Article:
Tuesday, February 24, 2009

On Using Words

Today I came across a website that claimed the popular quote, “Preach the gospel at all times. Use words if necessary,” made St. Francis sound like a wimp. I've lost that original site, but the site he links to showing that this is not an actual quotation of St. Francis can be seen here.

Still, I think that calling the quote "wimpy" is based on a misunderstanding. Sadly, I think this misunderstanding is common, and I think that many Catholics use it to justify an attitude of, "I can just go peacefully about my Catholic life, not bothering anyone about religion, and people will be converted by my good example."

The simple fact is that the average "good person" does not glow so radiantly with goodness that they preach their faith just by existing. If they did, we would certainly have many more people converting to the Catholic faith.

So then, how should we view the quote?

First, I think the quote may have come from people in a Catholic country, where leading by example might be more important than preaching.

Second, I think that it could be looked at more clearly if we invert it: Preaching the gospel with your words will have little effect if you are not living the gospel yourself. This is akin to Jesus saying to remove the beam from your own eye before going after the speck in the eye of another.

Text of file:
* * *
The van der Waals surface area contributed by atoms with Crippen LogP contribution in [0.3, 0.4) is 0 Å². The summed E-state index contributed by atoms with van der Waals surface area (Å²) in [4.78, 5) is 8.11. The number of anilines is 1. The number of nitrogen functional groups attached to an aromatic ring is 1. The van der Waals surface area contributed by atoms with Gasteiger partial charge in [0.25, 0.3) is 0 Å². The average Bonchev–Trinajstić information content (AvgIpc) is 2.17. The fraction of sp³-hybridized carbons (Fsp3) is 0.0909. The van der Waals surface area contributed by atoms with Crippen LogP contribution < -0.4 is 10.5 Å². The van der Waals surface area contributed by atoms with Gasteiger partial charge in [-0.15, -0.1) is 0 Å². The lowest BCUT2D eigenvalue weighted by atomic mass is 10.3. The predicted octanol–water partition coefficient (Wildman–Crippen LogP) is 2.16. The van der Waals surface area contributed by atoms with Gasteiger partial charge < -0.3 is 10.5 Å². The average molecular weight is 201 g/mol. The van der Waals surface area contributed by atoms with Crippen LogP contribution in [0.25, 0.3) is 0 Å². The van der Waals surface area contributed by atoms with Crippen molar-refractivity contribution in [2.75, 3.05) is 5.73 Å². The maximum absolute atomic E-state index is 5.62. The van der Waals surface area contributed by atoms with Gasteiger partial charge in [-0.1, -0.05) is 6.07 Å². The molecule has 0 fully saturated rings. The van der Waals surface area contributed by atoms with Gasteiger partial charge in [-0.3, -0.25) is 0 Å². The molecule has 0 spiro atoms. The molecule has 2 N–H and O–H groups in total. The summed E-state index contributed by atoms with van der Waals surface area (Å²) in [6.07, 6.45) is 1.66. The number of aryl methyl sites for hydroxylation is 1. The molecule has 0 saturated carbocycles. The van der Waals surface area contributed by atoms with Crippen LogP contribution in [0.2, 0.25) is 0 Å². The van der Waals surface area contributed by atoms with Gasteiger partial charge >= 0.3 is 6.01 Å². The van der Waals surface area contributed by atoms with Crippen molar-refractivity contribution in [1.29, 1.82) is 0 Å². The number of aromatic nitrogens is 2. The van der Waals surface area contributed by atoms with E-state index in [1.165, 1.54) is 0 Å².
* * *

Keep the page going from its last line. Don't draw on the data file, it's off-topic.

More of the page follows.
But I think it is best understood by looking at the lives of some of the saints.

Let's look at (the not-quite-canonized) Mother Teresa. She preached the gospel constantly in her care of the sick. She certainly used many words to preach it as well. But her words gained much more power by her actions.

So, I think the wrong way to apply the quote is, "Don't talk about religion unless forced to."

And the proper way is, "Live the gospel in every moment, and whenever the time is right, preach it."

No comments: